The Chief Information Officer for ExpressVPN, Daniel Gericke, has entered into a plea deal with the US government for his role in facilitating the United Arab Emirates in hacking and surveilling state dissidents. Gericke, who was formerly employed by the US military, has admitted to violating US hacking laws and facilitating the UAE in a covert cyber espionage operation called Project Raven. These activities transpired before Gericke was employed by ExpressVPN.
Earlier this week, we wrote an article about how ExpressVPN sold out to Kape Technologies, a former malware distributor operating out of Israel. Today, we’re going to be covering another hot issue that just surfaced involving a high-level ExpressVPN executive, criminal charges, and international espionage.
According to Reuters, Daniel Gericke, the current Chief Information Officer at ExpressVPN, was one of three people who entered into a a plea deal with the Department of Justice. These three individuals, all of whom are former military or intelligence officials, were ordered to pay a combined total of $1.69 million, cooperate with the U.S. government, and never seek a U.S. security clearance again.
What exactly did Daniel Gericke do?
Before joining ExpressVPN in December 2019, Gericke was part of a team that helped the UAE government hack and spy on its enemies. This was all revealed in court documents that were recently made public. Reuters further reports,
At the behest of the UAE’s monarchy, the Project Raven team hacked into the accounts of human rights activists, journalists and rival governments, Reuters reported.
The Reuters investigation found that Project Raven spied on numerous human rights activists, some of whom were later tortured by UAE security forces.
Baier, Adams and Gericke admitted to deploying a sophisticated cyberweapon called “Karma” that allowed the UAE to hack into Apple iPhones without requiring a target to click on malicious links, according to court papers.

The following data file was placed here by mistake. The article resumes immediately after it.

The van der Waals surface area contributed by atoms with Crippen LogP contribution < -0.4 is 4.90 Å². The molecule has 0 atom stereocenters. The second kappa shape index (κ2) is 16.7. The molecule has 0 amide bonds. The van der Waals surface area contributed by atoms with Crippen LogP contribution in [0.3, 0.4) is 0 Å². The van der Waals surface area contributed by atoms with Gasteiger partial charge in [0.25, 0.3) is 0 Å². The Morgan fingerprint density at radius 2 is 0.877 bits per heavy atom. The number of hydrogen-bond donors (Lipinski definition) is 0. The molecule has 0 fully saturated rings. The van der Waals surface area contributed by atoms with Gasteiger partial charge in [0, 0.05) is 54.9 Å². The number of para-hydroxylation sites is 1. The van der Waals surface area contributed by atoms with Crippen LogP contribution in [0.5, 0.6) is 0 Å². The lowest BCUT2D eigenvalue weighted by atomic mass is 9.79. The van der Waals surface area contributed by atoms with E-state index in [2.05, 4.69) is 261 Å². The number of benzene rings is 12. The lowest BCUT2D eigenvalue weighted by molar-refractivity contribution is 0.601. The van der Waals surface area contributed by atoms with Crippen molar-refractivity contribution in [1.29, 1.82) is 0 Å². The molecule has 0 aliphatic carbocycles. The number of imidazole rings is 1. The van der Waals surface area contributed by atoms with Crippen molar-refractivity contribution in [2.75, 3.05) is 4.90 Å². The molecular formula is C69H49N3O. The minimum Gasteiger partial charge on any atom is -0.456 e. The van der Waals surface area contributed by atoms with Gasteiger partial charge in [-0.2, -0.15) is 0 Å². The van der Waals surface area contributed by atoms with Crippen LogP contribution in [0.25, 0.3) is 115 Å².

Karma allowed users to access tens of millions of devices and qualified as an intelligence gathering system under federal export control rules. But the operatives did not obtain the required U.S. government permission to sell the tool to the UAE, authorities said.
Not only did Gericke break US laws, but he also facilitated the surveillance efforts of an oppressive regime that is known for human rights violations.
Cooperation and plea agreement
The Department of Justice has released a deferred prosecution agreement that details the case. It contends that Gericke was notified on “several occasions” that his work with the UAE government was in violation of International Traffic in Arms Regulations (ITAR) and US law.
As part of the plea agreement, Gericke was fined $335,000. Additionally, he must fully cooperate with the FBI, as detailed in court documents:
The defendants shall cooperate fully with the Offices and meet with and provide full, complete, and truthful information to the FBI or any other U.S. government organization, upon request of the Federal Bureau of Investigation (FBI), including any follow-on meetings requested (the first meeting to occur within 90 days of signature of the agreement unless otherwise agreed to by the parties) at places and times to be determined by the FBI. This includes providing any documents, material, data, or information requested by the FBI that are in the possession or control of the defendants as of the time of the acceptance of this agreement.